that possession numbers are a better indication of their defensive abilities –
their job is to take the puck away from the player and save% shoots up during
the time when your team has the puck.
So, the PDO would suggest that the numbers we’ve arrived at
are within reason and that the Flames could perform individually somewhere within
the range we’ve marked. As a team, that remains to be seen. NHL history is
filled with good individual efforts wasted on poor teams.
My reasoning behind believing that the Flames will not be
one of the worst teams in the league this coming season though, is far less
quantifiable and leans more towards the “seen-him-good”. I believe that in team
sports the whole can often be greater than the sum of its parts. Hartley
managed something akin to this last season, and I think he has an improved,
albeit marginally, roster this season.
So, in review, here are the final estimations for games,
ppg, and points for the Flames this 2014-2015 season, as well as the estimated
points, goals, goals per game.
|Player||gp||est. ppg||hist. ppg||sh%||est. pts.|
Thanks to LastBigBear for pointing out an error I had made
in Monahan’s points projections. They were meant to read .45, rather than .33.
The corrections have been made and new totals are provided here.
The Flames are estimated to score somewhere in the range of 206 to 210 goals this season, depending on how you want to break down the goals/assist ratio on the total points. Phoenix scored that last season and finished 20th overall in that category (and in the overall standings). If we took that as a best-case scenario for the Flames, I think we could find the range south of that pretty easily. If you trace back three seasons (excluding the 2013 lockout year) the lowest 210 goals placed a team was 25th back 2009-2010. Buffalo scored a full 60 fewer goals last year and even though they may have improved, I’m not convinced they “found” fifty or sixty goals during the off-season.
My guess is that the Flames finish no lower than 27th overall again this season, barring catastrophic injury to a core player.
The following is the table from the article discussing goaltending. Hiller in row one, Ramo in row two, averages between the two in the third row, with goals against per game in the final column.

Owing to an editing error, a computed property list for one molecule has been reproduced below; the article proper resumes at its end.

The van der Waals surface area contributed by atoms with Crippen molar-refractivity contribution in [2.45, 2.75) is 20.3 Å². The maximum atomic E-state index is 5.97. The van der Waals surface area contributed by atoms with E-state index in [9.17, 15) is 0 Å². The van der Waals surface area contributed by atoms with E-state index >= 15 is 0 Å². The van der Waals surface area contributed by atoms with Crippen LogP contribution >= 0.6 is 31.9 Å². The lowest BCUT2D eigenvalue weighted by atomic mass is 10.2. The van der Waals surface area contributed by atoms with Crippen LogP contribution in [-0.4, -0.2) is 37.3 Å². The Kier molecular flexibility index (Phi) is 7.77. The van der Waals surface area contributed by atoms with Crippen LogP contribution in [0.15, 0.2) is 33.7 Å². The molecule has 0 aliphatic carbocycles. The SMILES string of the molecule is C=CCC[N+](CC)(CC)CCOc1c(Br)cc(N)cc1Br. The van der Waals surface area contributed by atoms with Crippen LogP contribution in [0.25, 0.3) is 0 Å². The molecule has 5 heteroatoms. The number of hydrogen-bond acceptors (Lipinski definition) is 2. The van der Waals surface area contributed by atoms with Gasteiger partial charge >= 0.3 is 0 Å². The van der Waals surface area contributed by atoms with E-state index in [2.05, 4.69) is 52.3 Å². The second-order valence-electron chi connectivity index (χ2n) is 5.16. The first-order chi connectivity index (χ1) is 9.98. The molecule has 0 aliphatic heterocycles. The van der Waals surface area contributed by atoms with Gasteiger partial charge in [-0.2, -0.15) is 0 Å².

Flames 2014-2015 Goaltending
|est. gp||est. sh/a||est. shpg||est. sv%||est ga/game||Last year|
On a clear day you can see the Flames’ goaltending improvement from the Red Deer city limits. Picking up almost half a goal against per game is no small thing for a team that danced on the razor’s edge as often as the Flames did last season.
It is one of the big factors playing into my estimation of the Flames’ potential improvement this year. Brodie, Backlund, Giordano are part of the equation, but adding a solid goaltender helps to actualize their defensive strengths.
Why this song?
This was one of George Harrison’s few singles with the
Beatles. Perhaps less known than While My Guitar Gently Weeps and Something,
Here Comes the Sun is Harrison writing about coming through a long, cold
English winter. The months were changing and you could feel the warmth on its
“Here Comes the Sun” was written at the time when
Apple was getting like school, where we had to go and be businessmen: ‘Sign
this’ and ‘sign that.’ Anyway, it seems as if winter in England goes on
forever, by the time spring comes you really deserve it. So one day I decided I
was going to sag off Apple and I went over to Eric Clapton’s house. The relief
of not having to go see all those dopey accountants was wonderful, and I walked
around the garden with one of Eric’s acoustic guitars and wrote “Here
Comes the Sun.”
I Me Mine (1980) p. 144
The Flames took their shot at the chalice a decade ago and
ever since the sun has been getting further and further away, the frost
creeping onto the lawn and the cold seeping into the bones.
Winter may not be over, and there is definitely a chill in
the air still, but the first light of the expected spring is just beginning to
creep over the horizon. Fans in Calgary are braced for another long season, but
the good things coming make it all bearable.
Harrison was always my favourite Beatle. Paul always seemed
to want to be in charge, John was John, and I can’t remember that other guy’s
name right now. But George seemed like he was a quiet pillar of the group. He
didn’t have the songwriting chops that Paul and John had. That’s no crime, they
were beyond generational and we aren’t likely to see a duo like that again.
But Harrison often led the Beatles into new territory,
including introducing them to Ravi Shankar and Hindu mythology and musical
inspiration. He was a harbinger for them, although a subtle one.